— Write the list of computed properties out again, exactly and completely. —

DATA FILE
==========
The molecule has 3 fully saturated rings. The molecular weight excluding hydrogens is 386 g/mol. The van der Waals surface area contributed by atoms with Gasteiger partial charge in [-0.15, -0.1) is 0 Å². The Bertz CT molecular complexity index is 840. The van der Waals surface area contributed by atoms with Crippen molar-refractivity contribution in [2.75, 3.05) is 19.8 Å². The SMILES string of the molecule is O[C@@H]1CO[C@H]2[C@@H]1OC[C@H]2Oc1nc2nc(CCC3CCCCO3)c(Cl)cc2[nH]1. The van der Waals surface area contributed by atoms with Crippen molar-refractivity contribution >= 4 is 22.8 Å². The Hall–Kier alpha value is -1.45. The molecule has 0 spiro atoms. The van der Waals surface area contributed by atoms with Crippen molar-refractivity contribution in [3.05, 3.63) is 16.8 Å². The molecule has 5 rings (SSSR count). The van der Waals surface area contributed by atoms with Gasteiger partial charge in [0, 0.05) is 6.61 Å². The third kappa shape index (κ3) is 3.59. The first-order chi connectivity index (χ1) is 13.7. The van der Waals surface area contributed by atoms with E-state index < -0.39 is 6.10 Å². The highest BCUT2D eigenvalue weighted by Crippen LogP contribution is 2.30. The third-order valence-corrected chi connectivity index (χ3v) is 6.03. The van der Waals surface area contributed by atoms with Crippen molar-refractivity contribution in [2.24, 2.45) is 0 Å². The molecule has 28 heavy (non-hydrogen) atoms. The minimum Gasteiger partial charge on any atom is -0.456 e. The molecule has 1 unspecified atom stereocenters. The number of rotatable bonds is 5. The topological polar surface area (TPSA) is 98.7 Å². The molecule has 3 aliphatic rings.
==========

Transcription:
The molecule has 3 fully saturated rings. The molecular weight excluding hydrogens is 386 g/mol. The van der Waals surface area contributed by atoms with Gasteiger partial charge in [-0.15, -0.1) is 0 Å². The Bertz CT molecular complexity index is 840. The van der Waals surface area contributed by atoms with Crippen molar-refractivity contribution in [2.75, 3.05) is 19.8 Å². The SMILES string of the molecule is O[C@@H]1CO[C@H]2[C@@H]1OC[C@H]2Oc1nc2nc(CCC3CCCCO3)c(Cl)cc2[nH]1. The van der Waals surface area contributed by atoms with Crippen molar-refractivity contribution >= 4 is 22.8 Å². The Hall–Kier alpha value is -1.45. The molecule has 0 spiro atoms. The van der Waals surface area contributed by atoms with Crippen molar-refractivity contribution in [3.05, 3.63) is 16.8 Å². The molecule has 5 rings (SSSR count). The van der Waals surface area contributed by atoms with Gasteiger partial charge in [0, 0.05) is 6.61 Å². The third kappa shape index (κ3) is 3.59. The first-order chi connectivity index (χ1) is 13.7. The van der Waals surface area contributed by atoms with E-state index < -0.39 is 6.10 Å². The highest BCUT2D eigenvalue weighted by Crippen LogP contribution is 2.30. The third-order valence-corrected chi connectivity index (χ3v) is 6.03. The van der Waals surface area contributed by atoms with Crippen molar-refractivity contribution in [2.24, 2.45) is 0 Å². The molecule has 28 heavy (non-hydrogen) atoms. The minimum Gasteiger partial charge on any atom is -0.456 e. The molecule has 1 unspecified atom stereocenters. The number of rotatable bonds is 5. The topological polar surface area (TPSA) is 98.7 Å². The molecule has 3 aliphatic rings.